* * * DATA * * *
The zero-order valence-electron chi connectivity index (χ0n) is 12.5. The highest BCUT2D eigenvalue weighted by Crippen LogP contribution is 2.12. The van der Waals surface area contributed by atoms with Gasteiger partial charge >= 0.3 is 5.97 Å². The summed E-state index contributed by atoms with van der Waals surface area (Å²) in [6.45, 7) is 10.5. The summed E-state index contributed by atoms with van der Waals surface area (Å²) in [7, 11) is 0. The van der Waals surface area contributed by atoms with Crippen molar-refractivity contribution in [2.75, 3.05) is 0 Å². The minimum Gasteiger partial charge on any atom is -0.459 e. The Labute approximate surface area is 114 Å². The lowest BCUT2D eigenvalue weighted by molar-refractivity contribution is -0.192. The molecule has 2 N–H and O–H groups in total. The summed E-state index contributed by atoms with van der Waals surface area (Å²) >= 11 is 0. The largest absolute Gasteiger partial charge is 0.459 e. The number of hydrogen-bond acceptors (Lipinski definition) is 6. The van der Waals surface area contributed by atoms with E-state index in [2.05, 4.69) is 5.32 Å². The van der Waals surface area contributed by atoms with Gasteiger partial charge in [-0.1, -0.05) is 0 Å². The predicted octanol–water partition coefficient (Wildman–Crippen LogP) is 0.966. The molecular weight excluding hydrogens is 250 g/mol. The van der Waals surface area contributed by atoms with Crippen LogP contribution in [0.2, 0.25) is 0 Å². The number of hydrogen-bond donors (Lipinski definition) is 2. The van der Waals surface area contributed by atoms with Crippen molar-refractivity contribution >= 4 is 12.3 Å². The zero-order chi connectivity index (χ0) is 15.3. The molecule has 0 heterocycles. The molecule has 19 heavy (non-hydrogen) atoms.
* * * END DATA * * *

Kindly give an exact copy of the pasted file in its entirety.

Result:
The zero-order valence-electron chi connectivity index (χ0n) is 12.5. The highest BCUT2D eigenvalue weighted by Crippen LogP contribution is 2.12. The van der Waals surface area contributed by atoms with Gasteiger partial charge >= 0.3 is 5.97 Å². The summed E-state index contributed by atoms with van der Waals surface area (Å²) in [6.45, 7) is 10.5. The summed E-state index contributed by atoms with van der Waals surface area (Å²) in [7, 11) is 0. The van der Waals surface area contributed by atoms with Crippen molar-refractivity contribution in [2.75, 3.05) is 0 Å². The minimum Gasteiger partial charge on any atom is -0.459 e. The Labute approximate surface area is 114 Å². The lowest BCUT2D eigenvalue weighted by molar-refractivity contribution is -0.192. The molecule has 2 N–H and O–H groups in total. The summed E-state index contributed by atoms with van der Waals surface area (Å²) >= 11 is 0. The largest absolute Gasteiger partial charge is 0.459 e. The number of hydrogen-bond acceptors (Lipinski definition) is 6. The van der Waals surface area contributed by atoms with E-state index in [2.05, 4.69) is 5.32 Å². The van der Waals surface area contributed by atoms with Gasteiger partial charge in [-0.1, -0.05) is 0 Å². The predicted octanol–water partition coefficient (Wildman–Crippen LogP) is 0.966. The molecular weight excluding hydrogens is 250 g/mol. The van der Waals surface area contributed by atoms with Crippen LogP contribution in [0.2, 0.25) is 0 Å². The number of hydrogen-bond donors (Lipinski definition) is 2. The van der Waals surface area contributed by atoms with Crippen molar-refractivity contribution >= 4 is 12.3 Å². The zero-order chi connectivity index (χ0) is 15.3. The molecule has 0 heterocycles. The molecule has 19 heavy (non-hydrogen) atoms.